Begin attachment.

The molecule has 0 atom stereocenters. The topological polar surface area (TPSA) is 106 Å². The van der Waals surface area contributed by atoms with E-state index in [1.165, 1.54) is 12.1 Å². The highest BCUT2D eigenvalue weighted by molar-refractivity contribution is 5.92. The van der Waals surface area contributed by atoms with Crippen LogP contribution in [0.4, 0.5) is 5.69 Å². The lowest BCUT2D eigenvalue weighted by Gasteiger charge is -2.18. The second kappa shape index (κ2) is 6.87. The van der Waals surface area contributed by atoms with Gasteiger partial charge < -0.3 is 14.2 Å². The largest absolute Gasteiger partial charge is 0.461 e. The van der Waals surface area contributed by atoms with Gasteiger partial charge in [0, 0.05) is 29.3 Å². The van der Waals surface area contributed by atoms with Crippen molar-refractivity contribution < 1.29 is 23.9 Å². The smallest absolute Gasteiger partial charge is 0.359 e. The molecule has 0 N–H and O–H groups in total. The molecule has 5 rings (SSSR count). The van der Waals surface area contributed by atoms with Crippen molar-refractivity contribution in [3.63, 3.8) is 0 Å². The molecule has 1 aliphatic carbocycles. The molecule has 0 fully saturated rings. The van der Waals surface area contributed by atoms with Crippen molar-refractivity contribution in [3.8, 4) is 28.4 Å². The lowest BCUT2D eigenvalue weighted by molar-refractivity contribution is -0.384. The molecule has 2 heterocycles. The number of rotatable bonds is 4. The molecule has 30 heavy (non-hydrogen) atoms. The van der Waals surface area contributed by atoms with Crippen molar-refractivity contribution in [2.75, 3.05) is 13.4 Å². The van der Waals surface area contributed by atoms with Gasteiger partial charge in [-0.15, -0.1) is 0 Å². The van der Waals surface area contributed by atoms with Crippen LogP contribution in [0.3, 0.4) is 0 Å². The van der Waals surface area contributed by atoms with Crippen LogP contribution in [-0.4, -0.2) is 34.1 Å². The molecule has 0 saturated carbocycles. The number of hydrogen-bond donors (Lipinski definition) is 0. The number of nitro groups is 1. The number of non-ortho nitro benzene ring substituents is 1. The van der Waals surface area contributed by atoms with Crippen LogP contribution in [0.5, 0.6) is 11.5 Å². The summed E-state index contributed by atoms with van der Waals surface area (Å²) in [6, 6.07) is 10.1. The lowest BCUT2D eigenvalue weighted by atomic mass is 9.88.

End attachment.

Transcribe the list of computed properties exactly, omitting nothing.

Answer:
The molecule has 0 atom stereocenters. The topological polar surface area (TPSA) is 106 Å². The van der Waals surface area contributed by atoms with E-state index in [1.165, 1.54) is 12.1 Å². The highest BCUT2D eigenvalue weighted by molar-refractivity contribution is 5.92. The van der Waals surface area contributed by atoms with Crippen LogP contribution in [0.4, 0.5) is 5.69 Å². The lowest BCUT2D eigenvalue weighted by Gasteiger charge is -2.18. The second kappa shape index (κ2) is 6.87. The van der Waals surface area contributed by atoms with Gasteiger partial charge < -0.3 is 14.2 Å². The largest absolute Gasteiger partial charge is 0.461 e. The van der Waals surface area contributed by atoms with Gasteiger partial charge in [0, 0.05) is 29.3 Å². The van der Waals surface area contributed by atoms with Crippen molar-refractivity contribution < 1.29 is 23.9 Å². The smallest absolute Gasteiger partial charge is 0.359 e. The molecule has 0 N–H and O–H groups in total. The molecule has 5 rings (SSSR count). The van der Waals surface area contributed by atoms with Crippen molar-refractivity contribution in [3.63, 3.8) is 0 Å². The molecule has 1 aliphatic carbocycles. The molecule has 0 fully saturated rings. The van der Waals surface area contributed by atoms with Crippen molar-refractivity contribution in [3.8, 4) is 28.4 Å². The lowest BCUT2D eigenvalue weighted by molar-refractivity contribution is -0.384. The molecule has 2 heterocycles. The number of rotatable bonds is 4. The molecule has 30 heavy (non-hydrogen) atoms. The van der Waals surface area contributed by atoms with Crippen molar-refractivity contribution in [2.75, 3.05) is 13.4 Å². The van der Waals surface area contributed by atoms with Gasteiger partial charge in [-0.15, -0.1) is 0 Å². The van der Waals surface area contributed by atoms with Crippen LogP contribution in [0.3, 0.4) is 0 Å². The van der Waals surface area contributed by atoms with Crippen LogP contribution in [-0.4, -0.2) is 34.1 Å². The molecule has 0 saturated carbocycles. The number of hydrogen-bond donors (Lipinski definition) is 0. The number of nitro groups is 1. The number of non-ortho nitro benzene ring substituents is 1. The van der Waals surface area contributed by atoms with Crippen LogP contribution in [0.5, 0.6) is 11.5 Å². The summed E-state index contributed by atoms with van der Waals surface area (Å²) in [6, 6.07) is 10.1. The lowest BCUT2D eigenvalue weighted by atomic mass is 9.88.